January 2020

Håkon Robbestad Gylterud

2020–01–12, Sunday

Replacing watch with shell scripting on OpenBSD

I use a command line task manager, called TaskWarrior, to organise the stuff I need to do. While I can access it from any shell on my sever, I keep a special tmux session open where I usually go to organise my tasks. The main window of the session is split in two sections: on the right just a normal shell, but on the left I want a continuously updated list of tasks which are ready for me to do them.

The command to see a list of ready tasks is just task ready, but comming from Linux I would have expected the following to work:

gandalf$ watch 'task ready'
ksh: watch: not found

watch is a Linux command which runs a command in a loop with a 2 sec delay between each iteration. Unfortunately, this command is not part of the default OpenBSD installataion. There is a package called gnuwatch, but I decided just to go with a shell loop:

gandalf$ while() { clear ; task ready ; sleep 3 ; }

Success‽ Not really. Technically this works, but there is an annoying flicker after the screen is cleared, while task ready computes the list, before any text appears.

The standard solution to this problem is to buffer the output of the command and only clear the screen after the command has run. TaskWarrior – being a fancy, modern CLI program – uses colours to make the list more readable. And, if you redirect the output to something else than a terminal, TaskWarrior will detect this and not output any colors. So, it seems that if we buffer to a file, we loose the colours.

Here I learned something new: There is a command for recording the output of a terminal – colours and all! script(1) takes a file argument where it will store everything which is output in a session. So, the nice colourful watch replacement is now:

tmpfile=$(mktemp) ;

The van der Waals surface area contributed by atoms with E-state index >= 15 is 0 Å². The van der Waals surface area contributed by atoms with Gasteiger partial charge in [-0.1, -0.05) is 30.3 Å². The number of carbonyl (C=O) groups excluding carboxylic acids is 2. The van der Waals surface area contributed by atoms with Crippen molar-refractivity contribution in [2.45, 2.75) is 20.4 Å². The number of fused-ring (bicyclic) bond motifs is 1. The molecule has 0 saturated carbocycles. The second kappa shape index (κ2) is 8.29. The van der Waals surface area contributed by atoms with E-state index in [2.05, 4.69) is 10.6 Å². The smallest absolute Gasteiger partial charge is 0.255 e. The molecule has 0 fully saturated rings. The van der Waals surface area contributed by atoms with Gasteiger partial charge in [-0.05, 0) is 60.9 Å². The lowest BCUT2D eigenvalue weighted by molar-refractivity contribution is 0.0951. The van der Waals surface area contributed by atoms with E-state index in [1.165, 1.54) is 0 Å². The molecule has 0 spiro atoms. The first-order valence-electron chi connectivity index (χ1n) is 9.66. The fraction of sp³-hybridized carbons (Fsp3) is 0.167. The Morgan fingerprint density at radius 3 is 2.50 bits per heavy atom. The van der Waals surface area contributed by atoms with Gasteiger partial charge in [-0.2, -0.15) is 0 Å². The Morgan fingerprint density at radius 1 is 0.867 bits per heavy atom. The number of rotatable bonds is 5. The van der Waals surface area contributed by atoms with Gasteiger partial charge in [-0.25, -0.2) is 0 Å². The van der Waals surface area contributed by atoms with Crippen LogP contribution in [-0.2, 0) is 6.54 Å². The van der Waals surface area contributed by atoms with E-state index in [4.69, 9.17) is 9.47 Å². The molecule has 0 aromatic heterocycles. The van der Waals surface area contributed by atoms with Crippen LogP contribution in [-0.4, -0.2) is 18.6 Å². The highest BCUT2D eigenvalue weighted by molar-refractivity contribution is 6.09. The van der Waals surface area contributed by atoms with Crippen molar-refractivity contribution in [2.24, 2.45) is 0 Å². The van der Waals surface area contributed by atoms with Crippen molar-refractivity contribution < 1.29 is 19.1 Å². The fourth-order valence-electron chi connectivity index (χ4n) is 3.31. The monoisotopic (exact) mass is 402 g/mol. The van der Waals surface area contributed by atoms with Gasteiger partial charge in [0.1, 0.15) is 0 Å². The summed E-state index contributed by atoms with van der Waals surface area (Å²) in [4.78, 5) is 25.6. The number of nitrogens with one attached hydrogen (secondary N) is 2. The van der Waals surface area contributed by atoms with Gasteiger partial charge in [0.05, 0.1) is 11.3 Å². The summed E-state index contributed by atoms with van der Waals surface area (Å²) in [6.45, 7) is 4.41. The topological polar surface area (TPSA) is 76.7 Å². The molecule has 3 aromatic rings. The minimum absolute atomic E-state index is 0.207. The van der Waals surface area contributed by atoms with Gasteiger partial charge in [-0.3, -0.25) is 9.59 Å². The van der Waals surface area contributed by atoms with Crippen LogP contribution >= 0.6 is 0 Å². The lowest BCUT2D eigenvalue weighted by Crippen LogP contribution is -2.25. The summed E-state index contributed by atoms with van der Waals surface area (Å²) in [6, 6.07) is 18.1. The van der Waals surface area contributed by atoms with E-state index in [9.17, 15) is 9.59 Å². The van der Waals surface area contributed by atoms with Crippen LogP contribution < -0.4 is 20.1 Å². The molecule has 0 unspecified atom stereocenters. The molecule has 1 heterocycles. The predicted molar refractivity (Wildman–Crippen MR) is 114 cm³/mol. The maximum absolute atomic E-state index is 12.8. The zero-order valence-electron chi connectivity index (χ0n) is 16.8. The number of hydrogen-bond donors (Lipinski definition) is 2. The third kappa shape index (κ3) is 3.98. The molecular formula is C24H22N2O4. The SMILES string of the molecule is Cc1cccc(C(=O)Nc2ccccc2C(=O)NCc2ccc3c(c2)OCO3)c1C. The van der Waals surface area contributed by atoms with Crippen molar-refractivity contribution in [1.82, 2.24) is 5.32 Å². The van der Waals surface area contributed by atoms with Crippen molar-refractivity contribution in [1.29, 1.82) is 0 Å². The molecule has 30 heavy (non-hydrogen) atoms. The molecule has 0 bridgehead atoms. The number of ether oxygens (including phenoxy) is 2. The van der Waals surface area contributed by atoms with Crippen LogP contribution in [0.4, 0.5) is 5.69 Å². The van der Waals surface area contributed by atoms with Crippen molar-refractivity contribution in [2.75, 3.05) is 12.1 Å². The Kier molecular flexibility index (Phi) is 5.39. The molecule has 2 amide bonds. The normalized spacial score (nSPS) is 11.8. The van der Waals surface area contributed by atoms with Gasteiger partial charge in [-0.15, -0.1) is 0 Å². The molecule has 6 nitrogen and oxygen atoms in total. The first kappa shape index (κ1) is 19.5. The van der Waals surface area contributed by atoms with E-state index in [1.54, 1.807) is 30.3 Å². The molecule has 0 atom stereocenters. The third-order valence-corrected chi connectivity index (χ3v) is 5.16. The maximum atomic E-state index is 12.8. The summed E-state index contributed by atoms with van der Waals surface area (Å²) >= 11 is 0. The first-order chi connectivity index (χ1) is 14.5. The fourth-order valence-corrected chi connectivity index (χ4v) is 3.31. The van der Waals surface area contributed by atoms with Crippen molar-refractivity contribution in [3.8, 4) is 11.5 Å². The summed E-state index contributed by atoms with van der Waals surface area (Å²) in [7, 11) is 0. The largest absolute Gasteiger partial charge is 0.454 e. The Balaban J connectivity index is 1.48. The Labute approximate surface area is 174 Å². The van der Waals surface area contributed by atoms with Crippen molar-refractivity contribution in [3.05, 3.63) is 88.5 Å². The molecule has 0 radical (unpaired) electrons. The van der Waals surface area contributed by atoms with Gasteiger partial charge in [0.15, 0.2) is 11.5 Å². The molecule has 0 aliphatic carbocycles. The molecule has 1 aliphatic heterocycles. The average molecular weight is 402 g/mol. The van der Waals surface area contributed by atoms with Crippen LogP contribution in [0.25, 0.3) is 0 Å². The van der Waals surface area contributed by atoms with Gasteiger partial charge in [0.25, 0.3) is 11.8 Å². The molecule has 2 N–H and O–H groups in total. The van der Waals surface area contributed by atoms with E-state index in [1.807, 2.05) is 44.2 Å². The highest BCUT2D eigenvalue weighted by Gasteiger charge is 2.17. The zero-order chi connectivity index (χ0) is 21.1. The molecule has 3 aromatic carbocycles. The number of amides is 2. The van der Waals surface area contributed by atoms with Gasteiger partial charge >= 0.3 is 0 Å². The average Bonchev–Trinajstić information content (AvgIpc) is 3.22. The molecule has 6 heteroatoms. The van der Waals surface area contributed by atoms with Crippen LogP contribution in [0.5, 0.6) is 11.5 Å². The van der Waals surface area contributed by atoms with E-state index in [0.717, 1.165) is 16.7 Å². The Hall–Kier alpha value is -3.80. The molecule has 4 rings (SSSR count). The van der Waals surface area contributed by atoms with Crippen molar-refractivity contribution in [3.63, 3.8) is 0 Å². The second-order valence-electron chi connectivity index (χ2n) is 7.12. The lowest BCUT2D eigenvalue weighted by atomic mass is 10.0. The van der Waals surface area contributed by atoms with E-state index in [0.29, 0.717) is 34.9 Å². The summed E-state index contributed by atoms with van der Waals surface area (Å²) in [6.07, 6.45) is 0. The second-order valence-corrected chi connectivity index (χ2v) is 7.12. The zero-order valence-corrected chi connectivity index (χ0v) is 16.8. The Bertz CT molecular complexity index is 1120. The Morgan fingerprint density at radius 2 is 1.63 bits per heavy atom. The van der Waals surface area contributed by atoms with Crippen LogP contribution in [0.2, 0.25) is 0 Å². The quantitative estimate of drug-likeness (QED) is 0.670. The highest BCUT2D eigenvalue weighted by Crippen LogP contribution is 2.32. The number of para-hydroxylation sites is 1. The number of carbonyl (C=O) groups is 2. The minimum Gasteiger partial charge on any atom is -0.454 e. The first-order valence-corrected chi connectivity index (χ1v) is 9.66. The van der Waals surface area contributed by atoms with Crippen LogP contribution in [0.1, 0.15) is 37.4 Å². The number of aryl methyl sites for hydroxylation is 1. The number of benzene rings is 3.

while () {
  script -c "task ready" $tmpfile > /dev/null ;
  clear ;
  cat $tmpfile ;
  sleep 3 ;

Perfect! ☺

2020–01–13, Monday

IPC mechanisms are on my mind these days – could there be a dependently typed IPC mechanism? And also desentralised network protocols. And capability based security. The questions I have about the former two are still to vague to be stated aloud.

2020–01–18, Saturday

Recovering from a cold. Got through “Soldiers live”, the final book in Glen Cook’s series on The Black Company. I have enjoyed the series, but from the very beginning I was worried that the end was not going to be satisfactory. But I was positively surprised!

Soldiers live. And wonder why.

2020–01–22, Wednesday

My article on non-wellfounded sets in HoTT has found its way to arXiv.

Diagram defining the hierarchy of non-wellfounded sets.

2020–01–31, Friday

The last few months have been hectic, but today I took time to start swimming again. At work I am making exam exercises for the re-take exam for my course. The lecture slides from my course are now available online.

Expecting a comment section? Feel free to e-mail me your comments, or otherwise contact me to discuss the content of this site. See my contact info. You can also write your opinion on your own website, and link back here! ☺